8 The Sidebody Seam Diagrams 73 and 74 show the procedure adopted for the sewing out of the front dart and the underarm seam in a forepart which has been cut with a sidebody portion (see on Diagram 60 of this chapter). Diagram 73: Section 1—Here the forepart is folded over so that the front dart seam can be sewn. It is shown stitched, with the gradual tapering mentioned earlier. The balance mark (indicated by 3 and 4 in this one drawing) will be joined to corresponding balance marks on the under-seam of the sidebody. The pocket mouth is indicated by P. Section 2 portrays the seam pressed open, with the resultant fullness at top and bottom distributed evenly in the upper and lower regions. Section 3 indicates the sidebody seamed on to the main portion of the forepart. The balance mark are shown, lying over their companion ones on the other portion of the seam. Diagram 74—On this diagram, Section 4 gives an impression of the forepart illustrated on Diagram 73 as it will be when both the front dart seam and the sidebody seam have been completed and pressed open. The pocket mouth edges, it will be observed, have been drawn together by close stitches. This will prevent ravelling and will also save the pocket mouth from danger of being torn while the forepart is being handled. Section 5 shows the forepart turned over on to its “right” side. The finished seams can be seen and the distributed fullness above and below the front dart is clearly indicated.

DIA. 73

When the seams are being pressed open, it is a good plan to use the iron to move the cloth forward from the front dart towards the front edge of the forepart, as denoted by the small arrow pointing in the front edge direction. Also, the lower part of the forepart should be pressed backwards, as indicated by the second arrow. More will be said about this when I deal with the canvasing of the jacket.

Work with the Iron At this stage certain things are to be done with the iron— with the aid of water. Shoulders are to be stretched; other parts have to be shrunk. The usual method of applying water is by means of what used to be called a “damp-dolly.” This is simply a piece of cloth rolled up into a kind of miniature Swiss Roll, tied round its middle with string or thread, one end of the “dolly” is dipped in a bucket of water, until it is pretty well soaked, then it is dabbed across the parts of the garment that are to be “manipulated.” The dabbing is nearly always carried out in a kind of paint-brush movement and the amount of damp imparted to the parts is fairly considerable, for there must be no danger of scorching the cloth. Let us assume that we have applied the “damp-dolly” to a forepart and that we are now applying the iron.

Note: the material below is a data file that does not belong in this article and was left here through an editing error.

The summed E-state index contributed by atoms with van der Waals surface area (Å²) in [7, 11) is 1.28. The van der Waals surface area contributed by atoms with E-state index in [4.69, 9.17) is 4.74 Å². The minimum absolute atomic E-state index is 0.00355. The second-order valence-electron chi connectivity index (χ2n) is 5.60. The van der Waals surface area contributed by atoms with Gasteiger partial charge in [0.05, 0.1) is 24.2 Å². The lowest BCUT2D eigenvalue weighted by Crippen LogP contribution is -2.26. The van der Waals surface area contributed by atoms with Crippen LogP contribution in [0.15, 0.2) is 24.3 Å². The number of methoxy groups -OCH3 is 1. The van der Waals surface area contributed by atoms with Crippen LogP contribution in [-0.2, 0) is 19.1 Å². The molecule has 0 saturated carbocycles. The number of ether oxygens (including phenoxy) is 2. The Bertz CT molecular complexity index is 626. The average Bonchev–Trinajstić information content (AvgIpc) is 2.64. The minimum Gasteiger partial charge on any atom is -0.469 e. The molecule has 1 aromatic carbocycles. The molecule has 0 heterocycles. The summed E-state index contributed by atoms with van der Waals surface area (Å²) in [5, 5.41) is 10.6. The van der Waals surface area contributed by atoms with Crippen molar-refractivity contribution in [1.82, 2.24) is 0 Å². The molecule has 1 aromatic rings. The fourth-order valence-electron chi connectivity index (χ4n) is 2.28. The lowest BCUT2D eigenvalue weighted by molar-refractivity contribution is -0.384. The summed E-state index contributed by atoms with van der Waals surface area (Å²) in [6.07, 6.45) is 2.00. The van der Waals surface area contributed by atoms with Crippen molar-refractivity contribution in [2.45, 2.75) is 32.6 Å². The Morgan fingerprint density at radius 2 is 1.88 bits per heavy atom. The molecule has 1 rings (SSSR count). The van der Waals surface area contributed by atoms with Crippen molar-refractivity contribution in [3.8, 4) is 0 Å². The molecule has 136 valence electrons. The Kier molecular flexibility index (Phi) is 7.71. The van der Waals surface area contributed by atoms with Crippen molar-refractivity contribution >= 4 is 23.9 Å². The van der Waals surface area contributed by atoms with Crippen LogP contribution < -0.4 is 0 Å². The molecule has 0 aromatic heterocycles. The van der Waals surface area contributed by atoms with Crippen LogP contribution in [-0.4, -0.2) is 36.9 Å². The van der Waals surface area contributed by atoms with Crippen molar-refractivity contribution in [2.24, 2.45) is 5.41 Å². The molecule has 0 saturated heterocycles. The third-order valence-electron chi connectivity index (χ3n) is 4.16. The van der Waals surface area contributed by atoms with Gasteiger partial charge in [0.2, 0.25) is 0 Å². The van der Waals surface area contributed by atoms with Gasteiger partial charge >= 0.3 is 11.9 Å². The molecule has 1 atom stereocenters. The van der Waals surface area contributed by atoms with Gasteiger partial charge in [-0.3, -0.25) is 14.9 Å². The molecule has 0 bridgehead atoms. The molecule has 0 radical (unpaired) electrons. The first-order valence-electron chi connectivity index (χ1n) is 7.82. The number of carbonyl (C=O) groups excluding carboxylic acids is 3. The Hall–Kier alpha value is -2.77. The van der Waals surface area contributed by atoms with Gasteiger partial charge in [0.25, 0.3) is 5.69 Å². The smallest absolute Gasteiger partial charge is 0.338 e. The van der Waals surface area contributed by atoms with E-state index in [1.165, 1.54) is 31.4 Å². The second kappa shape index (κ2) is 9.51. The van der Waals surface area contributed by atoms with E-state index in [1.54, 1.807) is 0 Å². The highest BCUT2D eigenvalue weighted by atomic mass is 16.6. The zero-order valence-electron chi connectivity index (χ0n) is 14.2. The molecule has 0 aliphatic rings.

DIA. 74

9 Diagram 75—In the upper drawing here we have the forepart, with the iron indicated in different positions during work on it. A reasonable stretching is given to the scye part of the shoulder and to the gorge, as shown; below the cross pocket level the iron should be moved towards the centre of the forepart. This will make some provision at the hip region and will also prevent the cloth from tending to “flute” too much below the pocket level. The effect of taking out the front dart is shown on this diagram and will serve to emphasise the importance of the “forward” movement of the iron mentioned earlier.

The Stretching

The small Section A gives an impression of the shoulder portion of the forepart after the iron manipulation just described. The effect here has been exaggerated in order to make the operation clear. Actually, the amount of stretching given to shoulders now is quite moderate, for the present day cut and styling of jackets does not call for a great deal of forceful stretching. In earlier days, stretching was carried out with tremendous zest sometimes to the detriment of the finished garment. But moderation is always the keynote of today’s iron activities on jacket shoulders. A note on the forepart, in relation to letters S and T. There are some very high-class tailoring houses who do not like the stretching of the scye curve to extend too far outwards. The inlay will be stretched reasonably (as shown at T) but the part of the scye curve just inside the mark-stitches will be left unstretched. In fact, a piece of linen or tape, is put there to prevent stretching. The part which is stretched a little is that indicated by the dash-line at S.

DIA. 75